August 20, 2021

Projections August 2021

Resilient economic recovery, but uncertainty around corona remains

Press release
In 2021, the economy will grow by almost 4%, followed by over 3% growth in 2022, assuming no new, large-scale social distancing measures will be needed. Following the termination of financial support measures, unemployment will rise only slightly to 3.6% in 2022, which means a continuation of the tight labour market. This is evident from the August Projections just published by CPB Netherlands Bureau for Economic Policy Analysis. These projections are the starting point for the Dutch Cabinet in its decision-making process on the 2022 government budget. On "Prinsjesdag" (the Day of the King’s Speech, 21 September), CPB will publish its Macro Economic Outlook 2022 (MEV). This outlook takes into account all decisions made on the 2022 budget.
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The economic outlook’s main uncertainty concerns the development of the pandemic. In the unfortunate event that large-scale restrictions on economic activity become necessary again, this will directly affect economic development.

Baseline projections: 2020 2021 2022
Resilient recovery after restrictive measures are lifted (GDP growth, %) -3.8 3.8 3.2
Unemployment hardly increases after support measures are terminated (%) 3.8 3.4 3.6
Static purchasing power limited due to lower real wage growth (%) 2.5 0.8 0.0
Government deficit in 2022 much smaller due to termination of support (% GDP) -4.2 -5.3 -1.8
Government debt decreases due to denominator effect (% GDP) 54.3 57.4 56.0

Although the economy as a whole is recovering rapidly, the presence of the coronavirus remains a significant factor. As a result of the uncertainty, the targeted contact restrictions and/or shift in demand, a limited number of sectors are still affected by COVID-19 and perhaps will continue to be, indefinitely. Adjustments in the way of business closures will then be inevitable and desirable, from an economic perspective — particularly, given the tight labour market in sectors that are unaffected by the coronavirus or that are seeing additional demand as a result. The announced termination of generic support measures after the third quarter supports this necessary adjustment.

Government finances are recovering in line with economic development. In 2021, there will still be a budget deficit of 5.3%, which will decrease in 2022 to 1.8% as a result of the termination of support measures and the increase in tax revenues. The rapid GDP growth will cause public debt to decrease again, measured as a percentage of the economy.

Static purchasing power development will decline, because of the wage development’s delayed response to the coronavirus crisis, while inflation rises slightly due to increased raw material prices. In 2021, average purchasing power will still increase by 0.8% as a result of the reduction in the financial burden; without further policy, the average development in 2022 will be 0.0%.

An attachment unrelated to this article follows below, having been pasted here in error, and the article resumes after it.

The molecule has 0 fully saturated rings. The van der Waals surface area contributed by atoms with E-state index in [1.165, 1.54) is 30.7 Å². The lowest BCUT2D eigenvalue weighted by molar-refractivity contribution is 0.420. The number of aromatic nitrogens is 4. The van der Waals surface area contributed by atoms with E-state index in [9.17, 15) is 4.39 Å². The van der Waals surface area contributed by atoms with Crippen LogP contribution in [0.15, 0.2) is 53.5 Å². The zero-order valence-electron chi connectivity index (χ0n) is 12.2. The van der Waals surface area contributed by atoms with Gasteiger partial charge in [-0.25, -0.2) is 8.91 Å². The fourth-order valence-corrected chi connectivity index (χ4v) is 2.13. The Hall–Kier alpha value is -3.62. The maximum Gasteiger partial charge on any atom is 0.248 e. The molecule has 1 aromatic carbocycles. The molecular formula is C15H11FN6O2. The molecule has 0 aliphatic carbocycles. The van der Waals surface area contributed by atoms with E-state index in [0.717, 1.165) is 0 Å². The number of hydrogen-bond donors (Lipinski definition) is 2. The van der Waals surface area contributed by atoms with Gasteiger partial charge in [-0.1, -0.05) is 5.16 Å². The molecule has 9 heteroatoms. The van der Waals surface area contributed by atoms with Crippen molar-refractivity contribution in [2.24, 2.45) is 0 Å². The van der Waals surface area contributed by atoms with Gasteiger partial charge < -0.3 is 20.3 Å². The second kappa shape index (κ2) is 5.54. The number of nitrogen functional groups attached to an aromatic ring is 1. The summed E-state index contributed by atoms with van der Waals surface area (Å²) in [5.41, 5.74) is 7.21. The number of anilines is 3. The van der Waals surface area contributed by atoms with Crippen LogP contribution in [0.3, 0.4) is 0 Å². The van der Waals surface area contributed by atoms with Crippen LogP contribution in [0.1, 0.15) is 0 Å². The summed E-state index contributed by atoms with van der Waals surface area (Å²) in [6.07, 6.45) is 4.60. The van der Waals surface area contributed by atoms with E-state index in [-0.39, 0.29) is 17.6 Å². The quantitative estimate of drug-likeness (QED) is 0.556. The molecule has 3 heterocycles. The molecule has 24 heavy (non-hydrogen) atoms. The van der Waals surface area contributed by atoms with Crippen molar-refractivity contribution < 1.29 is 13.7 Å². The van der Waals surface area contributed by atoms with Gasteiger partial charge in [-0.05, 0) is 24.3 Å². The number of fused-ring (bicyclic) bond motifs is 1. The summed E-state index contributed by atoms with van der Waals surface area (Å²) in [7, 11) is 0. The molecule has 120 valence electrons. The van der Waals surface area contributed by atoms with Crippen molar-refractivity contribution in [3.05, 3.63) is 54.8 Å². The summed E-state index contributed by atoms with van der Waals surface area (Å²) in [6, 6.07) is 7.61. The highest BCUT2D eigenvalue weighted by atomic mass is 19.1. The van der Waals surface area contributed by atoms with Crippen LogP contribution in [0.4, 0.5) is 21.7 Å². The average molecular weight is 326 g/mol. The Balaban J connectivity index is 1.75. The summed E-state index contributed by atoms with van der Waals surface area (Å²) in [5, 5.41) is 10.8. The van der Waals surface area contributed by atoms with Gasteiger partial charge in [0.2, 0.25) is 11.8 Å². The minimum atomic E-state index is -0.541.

Contacts

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Suzanne van Gils +31 6 21560776 Read more

Table 'Main economic indicators', 2019-2022, August 2021

International items
  2019 2020 2021 2022
Relevant world trade volume goods and services (%) 3.1 -9.3 6.6 6.6
Export price competitors (goods and services, non-commodities, %) 3.9 0.3 3.6 1.5
Crude oil price (dollar per barrel) 64.3 41.8 69.5 69.4
Exchange rate (dollar per euro) 1.12 1.14 1.19 1.18
Long-term interest rate the Netherlands (level in %) -0.1 -0.4 -0.3 -0.3
GDP and demand (volume)
  2019 2020 2021 2022
Gross domestic product (GDP, economic growth, %) 2.0 -3.8 3.8 3.2
Household consumption (%) 0.9 -6.6 2.5 5.7
Government consumption (%) 2.8 1.0 5.8 0.7
Capital formation including changes in stock (%) 7.7 -5.4 1.8 3.3
Exports of goods and services (%) 2.0 -4.8 6.8 5.4
Imports of goods and services (%) 3.2 -5.5 6.5 6.2

Prices, wages and purchasing power
  2019 2020 2021 2022
Price gross domestic product (%) 3.0 2.3 2.3 1.9
Export price goods and services (non-energy, %) 1.0 -0.4 4.2 1.4
Import price goods (%) -1.1 -5.1 8.3 1.2
Inflation, harmonised index of consumer prices (HICP, %) 2.7 1.1 1.9 1.8
Compensation per hour private sector (%) (a) 2.6 7.6 -0.4 1.4
Wages as determined in collective labour agreements, private sector (%) 2.4 2.8 2.0 2.2
Purchasing power, static, median all households (%) 1.1 2.5 0.8 0.0
Labour market
  2019 2020 2021 2022
Labour force (%) 1.6 0.4 0.3 1.2
Active labour force (%) 2.0 0.0 0.8 0.9
Unemployment (in thousands of persons) 314 357 315 340
Unemployed rate (% of the labour force) 3.4 3.8 3.4 3.6
Employment (hours, %) 2.1 -2.7 2.3 1.7
Other items
  2019 2020 2021 2022
Labour share in enterprise income (level in %) 73.9 74.9 73.3 74.4
Labour productivity private sector (per hour, %) 0.0 -1.2 1.5 1.4
Private savings (% of disposable household income) 4.5 11.6 11.4 7.0
Current-account balance (level in % GDP) 9.4 7.0 8.3 9.1
Public sector
  2019 2020 2021 2022
General government financial balance (% GDP) 1.7 -4.2 -5.3 -1.8
Gross debt general government (% GDP) 48.5 54.3 57.4 56.0
Taxes and social security contributions (% GDP) 39.3 39.7 38.8 38.3
Gross government expenditure (% GDP) 42.4 48.4 48.1 43.9

(a) The NOW wage cost subsidy, and the continuity contribution to health care, have an upward effect on the wage mutation in 2020 of 3.3%-points and a downward effect of 1.6%-points in 2021 and 1.5%-points in 2022.

Contacts

Photo of Diederik Dicou
Diederik Dicou +31 6 22827239 Read more
Photo of Bert Smid
Bert Smid +31 6 11594311 Read more
René Schulenberg +31 6 15832993 Read more